- They are profitable for Science Fiction Journalists.

Kasparov, by studying the routine moves of computerized chess, was finally able to beat Deep Blue --> simply because computerized intelligence is not as good as the human brain.

Good luck.
@Mark, thank you for your Herculean effort to write such a well contained article with excellent references.

Could you give us a quantitative estimate of how much these algos can possibly more the market in % terms in any one day?

This may tell us more about their true impact. I would be surprised if it was more than 2% but if you have any evidence to that I will be happily and impartially read it.

And another question. Which asset classes are the most common fishing grounds for those algos and why is that? Perhaps since we cannot beat them, we can avoid them maybe?

Thanks and keep up the good work!
Mark H. Melin profile picture
The first question you ask is the topic of much debate. I was attending a CFA luncheon where a Vanguard representative claimed that passive represents no than 10% of average daily stock volume, while JPMorgan says near 80%. I've spoken to HFT & CTA practioners who say it is somewhere inbetween, but near the high end.

It is difficult to discern regarding markets traded, as HFT are not required to register and report their positions. Traditionally commodity and derivatives markets were the breeding ground, but over the past year, in my estimation, stocks have become fertile breeding ground.

I would say don't avoid the markets because of algos because you can't. Understand them is better. I'm finishing up my first analysis of Disney, you will see that algos in many cases consider some of the same variables as a value investor, but do so with a systematic overlay.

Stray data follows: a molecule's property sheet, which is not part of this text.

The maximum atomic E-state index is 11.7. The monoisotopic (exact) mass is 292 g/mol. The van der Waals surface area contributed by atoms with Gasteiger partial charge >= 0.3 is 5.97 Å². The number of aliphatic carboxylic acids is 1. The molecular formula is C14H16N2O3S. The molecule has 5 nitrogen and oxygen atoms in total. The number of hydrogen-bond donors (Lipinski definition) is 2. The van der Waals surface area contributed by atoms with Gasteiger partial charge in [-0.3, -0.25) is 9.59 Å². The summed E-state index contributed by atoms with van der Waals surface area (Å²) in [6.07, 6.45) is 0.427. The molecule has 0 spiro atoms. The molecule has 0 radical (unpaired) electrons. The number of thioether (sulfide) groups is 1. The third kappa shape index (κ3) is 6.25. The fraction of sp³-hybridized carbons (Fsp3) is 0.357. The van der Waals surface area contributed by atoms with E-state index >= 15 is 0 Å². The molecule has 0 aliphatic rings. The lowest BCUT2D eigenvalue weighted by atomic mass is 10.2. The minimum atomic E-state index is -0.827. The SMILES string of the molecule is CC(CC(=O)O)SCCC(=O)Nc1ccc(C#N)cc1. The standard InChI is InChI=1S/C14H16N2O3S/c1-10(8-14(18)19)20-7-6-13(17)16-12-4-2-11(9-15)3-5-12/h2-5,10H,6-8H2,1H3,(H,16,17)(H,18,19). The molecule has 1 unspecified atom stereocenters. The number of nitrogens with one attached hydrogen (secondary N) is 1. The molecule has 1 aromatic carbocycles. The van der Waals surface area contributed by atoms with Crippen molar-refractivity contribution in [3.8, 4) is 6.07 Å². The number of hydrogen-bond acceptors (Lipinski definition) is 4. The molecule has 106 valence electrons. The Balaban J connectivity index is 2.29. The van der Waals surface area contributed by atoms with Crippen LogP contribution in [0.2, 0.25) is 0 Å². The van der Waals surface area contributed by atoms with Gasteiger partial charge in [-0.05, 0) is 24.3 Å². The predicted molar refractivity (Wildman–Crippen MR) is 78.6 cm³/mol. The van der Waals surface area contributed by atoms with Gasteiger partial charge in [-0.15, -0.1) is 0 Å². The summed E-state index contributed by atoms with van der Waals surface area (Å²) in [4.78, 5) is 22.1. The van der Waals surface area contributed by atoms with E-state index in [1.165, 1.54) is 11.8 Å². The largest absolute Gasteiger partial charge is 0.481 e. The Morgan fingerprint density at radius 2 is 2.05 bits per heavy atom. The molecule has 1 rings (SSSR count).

Hope that helps.
Mark H. Melin profile picture
Good questions.
First, don't let those involved in creating algo strategies intimidate you. It is not uncommon for me to see intentional obfuscation in public so they cannot be understood but then talk in private in a language that fundamental portfolio managers understand. This is the language I will use. I am a mortal and speak to fellow mortals.
In regards to your second question, it is not an exact science determining which factors are most significant and which are not for two reasons: the study of beta market environments is in a very early stage and there are too many variables to give a simple answer. As a broad generalization, when certain algorithmic signals align it has much more significant meaning than when they are independent.
Algos can update logic in real time, this is the "promise" of machine learning. I've communicated to many of the top funds in this regard, including Two Sigma, who tell me that concept is not entirely operational. While they haven't generated positive returns yet, they are learning quite a bit. You might find this interesting:

The next article is going to be an analysis of Disney stock. It looks to me like the algo signals were moving in advance of the Netflix announcement.

Thx for your comments.
cyrano13 profile picture
Thank you for trying to educate us mortals who trade with limited resources.
At the risk of being naive, a couple of questions:
is it really possible to determine which factors are always significant,and which are not

Do algo's update logic in real time from data feeds that monitor, volume, social media,
dark pools, ETF's, short interest geo-political news, etc.

Looking forward to your next post